Topic:   SUPREME COURT AND EXCHEQUER COURT ACTS AMENDMENT.
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CON

Charles Joseph Doherty (Minister of Justice and Attorney General of Canada)

Conservative (1867-1942)

Mr. DOHERTY:

This legislation will meet precisely that case. If this legislation had been enacted and were in force at the time of the case in question, any objection to the recovery of damages based upon the fact that the property was not on the public dam would disappear. Of course, I am not in a position to say whether there was any other reason why the Crown should not be responsible in that particular case, but in so far as the hon. gentleman has stated the case, this amendment will meet it., It is quite unreasonable to say that while there is liability if your property is actually on the public work, you may with impunity commit precisely the same fault and produce precisely the same damages if the property damaged is not on the public work.

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LIB

Charles Marcil

Liberal

Mr. MARCIL:

I think that this section is identical with Bill No. 49, introduced by the member for Kamouraska (Mr. E. Lapointe).

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CON

Charles Joseph Doherty (Minister of Justice and Attorney General of Canada)

Conservative (1867-1942)

Mr. DOHERTY:

I do not know that it is in the same words, but it is designed to attain the same purpose.

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LIB

Charles Marcil

Liberal

Mr. MARCIL:

Many years ago the late Mr. Monk brought up a case that occurred

in the county of Jacques Cartier: that of a man who was shot on bis farm while volunteers were firing at ia target. It was found afterwards that the boys who were firing were not authorized to do any shooting, and the fanner never got anything.

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CON

Charles Joseph Doherty (Minister of Justice and Attorney General of Canada)

Conservative (1867-1942)

Mr. DOHERTY:

At the time that case occurred I was not in a position to bring in an amendment to the law. Since the hon. gentleman mentions the fact, I have some recollection of their being such a case. I think it would have been desirable if this anomalous condition of affairs had been earlier corrected. The matter had been brought to my attention this year, in connection not with the case that the hon. gentleman mentions, but with one or two other cases that occurred in the province of Quebec. At that time I rather came to the conclusion that the law ought to be amended; the member for Kamouraska very likely had similar information and entertained the same view of the matter.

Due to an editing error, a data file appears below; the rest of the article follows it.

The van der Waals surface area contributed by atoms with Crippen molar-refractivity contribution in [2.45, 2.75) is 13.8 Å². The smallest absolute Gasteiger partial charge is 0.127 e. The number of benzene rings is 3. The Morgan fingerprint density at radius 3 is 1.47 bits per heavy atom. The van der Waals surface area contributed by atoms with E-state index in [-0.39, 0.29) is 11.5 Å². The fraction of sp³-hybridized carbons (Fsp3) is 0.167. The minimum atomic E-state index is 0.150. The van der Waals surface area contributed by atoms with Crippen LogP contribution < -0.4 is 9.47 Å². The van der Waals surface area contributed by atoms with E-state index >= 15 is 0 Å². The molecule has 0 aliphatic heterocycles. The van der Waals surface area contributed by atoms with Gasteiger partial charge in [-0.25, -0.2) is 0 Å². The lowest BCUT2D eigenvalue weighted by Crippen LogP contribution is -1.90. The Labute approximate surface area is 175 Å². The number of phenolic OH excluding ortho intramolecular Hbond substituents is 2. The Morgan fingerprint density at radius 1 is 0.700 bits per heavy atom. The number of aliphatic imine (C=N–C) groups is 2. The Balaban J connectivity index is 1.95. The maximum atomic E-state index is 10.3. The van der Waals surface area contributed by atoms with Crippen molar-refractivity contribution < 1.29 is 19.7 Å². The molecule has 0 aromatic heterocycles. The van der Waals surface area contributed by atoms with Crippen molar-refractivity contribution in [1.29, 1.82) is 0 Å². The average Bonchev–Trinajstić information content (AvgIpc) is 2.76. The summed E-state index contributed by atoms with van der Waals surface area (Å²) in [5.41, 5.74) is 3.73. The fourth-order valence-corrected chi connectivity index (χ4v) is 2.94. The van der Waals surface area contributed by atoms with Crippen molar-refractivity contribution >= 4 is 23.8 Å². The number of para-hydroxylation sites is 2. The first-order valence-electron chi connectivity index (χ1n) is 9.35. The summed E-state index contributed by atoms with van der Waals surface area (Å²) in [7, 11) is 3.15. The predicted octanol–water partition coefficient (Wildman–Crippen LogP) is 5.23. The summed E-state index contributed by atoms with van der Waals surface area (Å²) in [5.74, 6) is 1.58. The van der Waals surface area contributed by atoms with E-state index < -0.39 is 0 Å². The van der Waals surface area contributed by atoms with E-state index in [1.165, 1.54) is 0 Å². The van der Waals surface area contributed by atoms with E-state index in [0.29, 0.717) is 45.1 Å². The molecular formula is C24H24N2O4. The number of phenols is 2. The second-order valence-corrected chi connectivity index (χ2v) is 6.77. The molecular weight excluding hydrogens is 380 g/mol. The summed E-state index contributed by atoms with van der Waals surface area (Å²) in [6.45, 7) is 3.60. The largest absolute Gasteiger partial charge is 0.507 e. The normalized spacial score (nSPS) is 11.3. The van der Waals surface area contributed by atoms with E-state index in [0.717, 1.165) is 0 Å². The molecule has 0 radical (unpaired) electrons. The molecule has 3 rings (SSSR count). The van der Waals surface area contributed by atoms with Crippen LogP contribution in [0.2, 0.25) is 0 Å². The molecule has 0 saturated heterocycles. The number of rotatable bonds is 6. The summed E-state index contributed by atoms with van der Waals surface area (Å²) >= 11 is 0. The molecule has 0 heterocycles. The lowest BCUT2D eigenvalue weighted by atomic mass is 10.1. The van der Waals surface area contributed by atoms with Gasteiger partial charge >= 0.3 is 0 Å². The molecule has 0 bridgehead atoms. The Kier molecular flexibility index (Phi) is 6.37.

Topic:   SUPREME COURT AND EXCHEQUER COURT ACTS AMENDMENT.
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Amendment agreed to, and section as amended agreed to. Bill reported, read the third time and passed. At six o'clock the House took recess. After Recess. The House resumed at eight o'clock.


PRIVATE BILLS.


AERIAL LEAGUE OP THE BRITISH EMPIRE. . House in committee on Bill No. 84, to incorporate the Canadian Division of the Aerial League of the British Empire.-Sir Herbert Ames.-Mr. Blain in the Chair.


LIB
CON

Herbert Brown Ames

Conservative (1867-1942)

Sir HERBERT AMES:

This league is a branch of the Aerial League of the British Empire, which is a very important organization across the seas, and is in close relation with the British War Office. It has rendered very great service in aerial training. The organization in Canada has taken a large part in the same work here, acting in co-operation with the authorities. The Bill has been very carefully considered in the Private Bills Committee. Some amendments have been offered, which have been accepted, and as I understand the matter, the Bill is now satisfactory to all parties concerned.

On section 9-Real property.

Topic:   PRIVATE BILLS.
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CON

Michael Steele

Conservative (1867-1942)

Mr. STEELE:

The Private Bills Committee added several subsections to this section. Subsection 2 limits the annual value of the real estate to be held by the association to $50,000. The other subsections are the stock clauses which have been inserted in all similar Bills in the last two years providing for the disposal of property which is not required for the purpose of the association at the end of ten years.

Topic:   PRIVATE BILLS.
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Section agreed to. On section 10-Borrowing powers and investments :


CON

Michael Steele

Conservative (1867-1942)

Mr. STEELE:

There is added to this section, subsection (2), providing that:

Nothing in this section shall be construed to authorize the association to issue any note or bill payable to bearer thereof, or any promissory note intended to be circulated as money or as the note or bill of a bank, or to engage in the business of banking or insurance.

Topic:   PRIVATE BILLS.
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Section agreed to. On section 12:


CON

Michael Steele

Conservative (1867-1942)

Mr. STEELE:

This section is the usual one inserted in similar Bills providing that the association shall take over all the exiisting assets, interests, rights, credits, effects and property movable or immovable, held and enjoyed by the existing association, and also take over all the liabilities of the existing association before it shall be allowed to do business.

Topic:   PRIVATE BILLS.
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July 20, 1917